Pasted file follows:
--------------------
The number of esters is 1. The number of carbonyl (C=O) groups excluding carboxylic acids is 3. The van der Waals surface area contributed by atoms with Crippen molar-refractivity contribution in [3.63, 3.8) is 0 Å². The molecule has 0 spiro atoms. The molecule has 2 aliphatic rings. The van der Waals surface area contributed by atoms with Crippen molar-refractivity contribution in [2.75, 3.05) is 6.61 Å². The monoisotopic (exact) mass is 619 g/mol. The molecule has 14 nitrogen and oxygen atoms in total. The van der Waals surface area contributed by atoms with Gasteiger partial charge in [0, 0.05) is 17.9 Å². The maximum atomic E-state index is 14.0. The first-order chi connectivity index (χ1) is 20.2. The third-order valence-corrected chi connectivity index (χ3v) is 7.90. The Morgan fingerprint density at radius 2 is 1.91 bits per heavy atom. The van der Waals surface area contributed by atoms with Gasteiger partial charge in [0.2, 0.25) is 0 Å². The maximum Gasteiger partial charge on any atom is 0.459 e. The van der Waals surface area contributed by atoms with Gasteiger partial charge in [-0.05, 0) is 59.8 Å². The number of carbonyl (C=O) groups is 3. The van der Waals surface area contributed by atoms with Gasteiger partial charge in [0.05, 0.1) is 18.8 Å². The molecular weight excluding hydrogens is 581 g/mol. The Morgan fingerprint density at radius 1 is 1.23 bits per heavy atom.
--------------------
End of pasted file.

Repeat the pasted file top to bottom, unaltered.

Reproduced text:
The number of esters is 1. The number of carbonyl (C=O) groups excluding carboxylic acids is 3. The van der Waals surface area contributed by atoms with Crippen molar-refractivity contribution in [3.63, 3.8) is 0 Å². The molecule has 0 spiro atoms. The molecule has 2 aliphatic rings. The van der Waals surface area contributed by atoms with Crippen molar-refractivity contribution in [2.75, 3.05) is 6.61 Å². The monoisotopic (exact) mass is 619 g/mol. The molecule has 14 nitrogen and oxygen atoms in total. The van der Waals surface area contributed by atoms with Gasteiger partial charge in [0, 0.05) is 17.9 Å². The maximum atomic E-state index is 14.0. The first-order chi connectivity index (χ1) is 20.2. The third-order valence-corrected chi connectivity index (χ3v) is 7.90. The Morgan fingerprint density at radius 2 is 1.91 bits per heavy atom. The van der Waals surface area contributed by atoms with Gasteiger partial charge in [0.2, 0.25) is 0 Å². The maximum Gasteiger partial charge on any atom is 0.459 e. The van der Waals surface area contributed by atoms with Gasteiger partial charge in [-0.05, 0) is 59.8 Å². The number of carbonyl (C=O) groups is 3. The van der Waals surface area contributed by atoms with Gasteiger partial charge in [0.05, 0.1) is 18.8 Å². The molecular weight excluding hydrogens is 581 g/mol. The Morgan fingerprint density at radius 1 is 1.23 bits per heavy atom.